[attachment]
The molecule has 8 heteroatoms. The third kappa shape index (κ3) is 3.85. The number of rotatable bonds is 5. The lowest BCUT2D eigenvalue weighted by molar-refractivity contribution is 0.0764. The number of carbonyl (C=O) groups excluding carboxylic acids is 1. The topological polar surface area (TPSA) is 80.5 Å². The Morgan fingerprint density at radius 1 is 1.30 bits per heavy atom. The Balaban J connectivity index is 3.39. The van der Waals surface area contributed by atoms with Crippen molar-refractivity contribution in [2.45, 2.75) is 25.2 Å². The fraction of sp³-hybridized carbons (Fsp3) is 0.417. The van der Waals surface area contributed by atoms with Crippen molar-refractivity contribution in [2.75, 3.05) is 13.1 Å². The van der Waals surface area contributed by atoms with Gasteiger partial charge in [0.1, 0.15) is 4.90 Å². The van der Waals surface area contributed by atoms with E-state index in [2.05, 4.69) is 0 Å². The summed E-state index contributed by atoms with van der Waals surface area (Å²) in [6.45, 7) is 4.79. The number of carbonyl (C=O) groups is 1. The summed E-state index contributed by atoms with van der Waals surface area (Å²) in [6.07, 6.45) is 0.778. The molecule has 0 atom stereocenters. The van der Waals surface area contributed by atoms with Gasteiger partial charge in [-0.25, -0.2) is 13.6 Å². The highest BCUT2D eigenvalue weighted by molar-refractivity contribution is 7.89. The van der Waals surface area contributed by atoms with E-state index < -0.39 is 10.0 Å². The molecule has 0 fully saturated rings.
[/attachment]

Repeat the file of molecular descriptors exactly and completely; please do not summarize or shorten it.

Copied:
The molecule has 8 heteroatoms. The third kappa shape index (κ3) is 3.85. The number of rotatable bonds is 5. The lowest BCUT2D eigenvalue weighted by molar-refractivity contribution is 0.0764. The number of carbonyl (C=O) groups excluding carboxylic acids is 1. The topological polar surface area (TPSA) is 80.5 Å². The Morgan fingerprint density at radius 1 is 1.30 bits per heavy atom. The Balaban J connectivity index is 3.39. The van der Waals surface area contributed by atoms with Crippen molar-refractivity contribution in [2.45, 2.75) is 25.2 Å². The fraction of sp³-hybridized carbons (Fsp3) is 0.417. The van der Waals surface area contributed by atoms with Crippen molar-refractivity contribution in [2.75, 3.05) is 13.1 Å². The van der Waals surface area contributed by atoms with Gasteiger partial charge in [0.1, 0.15) is 4.90 Å². The van der Waals surface area contributed by atoms with E-state index in [2.05, 4.69) is 0 Å². The summed E-state index contributed by atoms with van der Waals surface area (Å²) in [6.45, 7) is 4.79. The number of carbonyl (C=O) groups is 1. The summed E-state index contributed by atoms with van der Waals surface area (Å²) in [6.07, 6.45) is 0.778. The molecule has 0 atom stereocenters. The van der Waals surface area contributed by atoms with Gasteiger partial charge in [-0.25, -0.2) is 13.6 Å². The highest BCUT2D eigenvalue weighted by molar-refractivity contribution is 7.89. The van der Waals surface area contributed by atoms with E-state index < -0.39 is 10.0 Å². The molecule has 0 fully saturated rings.